Pickett's Charge in History and Memory

Pickett's Charge in History and Memory

Pickett's Charge in History and Memory

Pickett's Charge in History and Memory

Synopsis

As the author notes, the Civil War saw many daring assaults and stout defenses other than Pickett's Charge at the Battle of Gettysburg. Why then, is it this maneuver--and not, for example, Richardson's Charge at Antietam or Humphrey's Assault on Fredericksburg--that looms so large in the popular imagination? This innovative study reveals why Pickett's Charge endures so strongly. 23 illustrations.

Excerpt

Lieutenant Frank A. Haskell, who probably saw and then wrote more about the last great Southern assault on Cemetery Ridge at Gettysburg than any other eyewitness on that field, begrudgingly admitted that even his own powers of observation had limitations. After describing to his brother in voluminous detail and colorful prose all he could recall of the stirring events of July 3, 1863, he concluded that "a full account of the battle as it was will never, can never be made. Who could sketch the changes, the constant shifting of the bloody panorama? It is not possible." He feared that the great battle's "history, just, comprehensive, complete will never be written." With resignation, he concluded that "by-and-by, out of the chaos of trash and falsehood that the news papers hold, out of the disjointed mass of reports, out of the traditions and tales that come down from the field, some eye that never saw the battle will select, and some pen will write what will be named the history."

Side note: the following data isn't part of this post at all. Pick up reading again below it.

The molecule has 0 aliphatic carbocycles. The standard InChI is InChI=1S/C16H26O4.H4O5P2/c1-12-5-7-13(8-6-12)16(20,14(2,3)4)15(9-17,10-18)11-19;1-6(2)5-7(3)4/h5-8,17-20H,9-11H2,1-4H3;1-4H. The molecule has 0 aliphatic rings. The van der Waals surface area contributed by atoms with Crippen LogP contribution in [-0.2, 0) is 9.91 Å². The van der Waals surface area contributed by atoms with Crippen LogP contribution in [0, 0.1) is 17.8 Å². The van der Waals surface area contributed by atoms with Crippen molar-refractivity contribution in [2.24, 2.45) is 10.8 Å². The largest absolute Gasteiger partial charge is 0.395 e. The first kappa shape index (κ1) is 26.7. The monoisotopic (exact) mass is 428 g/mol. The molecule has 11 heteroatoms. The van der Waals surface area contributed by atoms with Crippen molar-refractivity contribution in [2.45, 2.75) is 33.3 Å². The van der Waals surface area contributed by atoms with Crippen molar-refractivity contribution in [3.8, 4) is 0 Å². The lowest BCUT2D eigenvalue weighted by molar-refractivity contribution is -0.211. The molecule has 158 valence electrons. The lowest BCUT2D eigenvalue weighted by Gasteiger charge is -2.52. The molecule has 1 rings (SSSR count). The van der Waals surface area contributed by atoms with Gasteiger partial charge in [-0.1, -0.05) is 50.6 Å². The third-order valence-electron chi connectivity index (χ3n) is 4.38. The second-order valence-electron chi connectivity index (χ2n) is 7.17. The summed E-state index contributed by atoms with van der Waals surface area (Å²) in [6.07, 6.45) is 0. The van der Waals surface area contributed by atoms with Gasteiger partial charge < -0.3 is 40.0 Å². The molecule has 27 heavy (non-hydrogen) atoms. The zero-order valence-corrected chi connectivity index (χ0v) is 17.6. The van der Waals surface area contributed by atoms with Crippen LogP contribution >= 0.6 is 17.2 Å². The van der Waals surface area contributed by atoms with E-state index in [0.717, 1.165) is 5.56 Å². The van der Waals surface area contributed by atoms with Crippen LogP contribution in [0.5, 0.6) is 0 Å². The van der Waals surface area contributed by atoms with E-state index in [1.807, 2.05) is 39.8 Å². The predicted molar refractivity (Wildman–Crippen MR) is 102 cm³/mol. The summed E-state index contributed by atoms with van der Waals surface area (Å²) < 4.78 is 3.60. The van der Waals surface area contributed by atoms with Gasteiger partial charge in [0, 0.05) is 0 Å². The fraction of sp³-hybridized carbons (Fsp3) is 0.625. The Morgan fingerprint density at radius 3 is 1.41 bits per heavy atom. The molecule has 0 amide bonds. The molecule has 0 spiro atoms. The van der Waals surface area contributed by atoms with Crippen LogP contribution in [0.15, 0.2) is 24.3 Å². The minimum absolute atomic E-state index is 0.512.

A perceptive pessimist, Haskell understood that two powerful forces frame the way we recall past events: the objectivity of history -- the search for "truth" -- and the subjectivity of memory, which shapes perceptions of that "truth." He also realized that the tension between those two forces likely foredoomed to failure the efforts of even the most disinterested chronicler intent on recording for posterity what happened on July 3 at . . .

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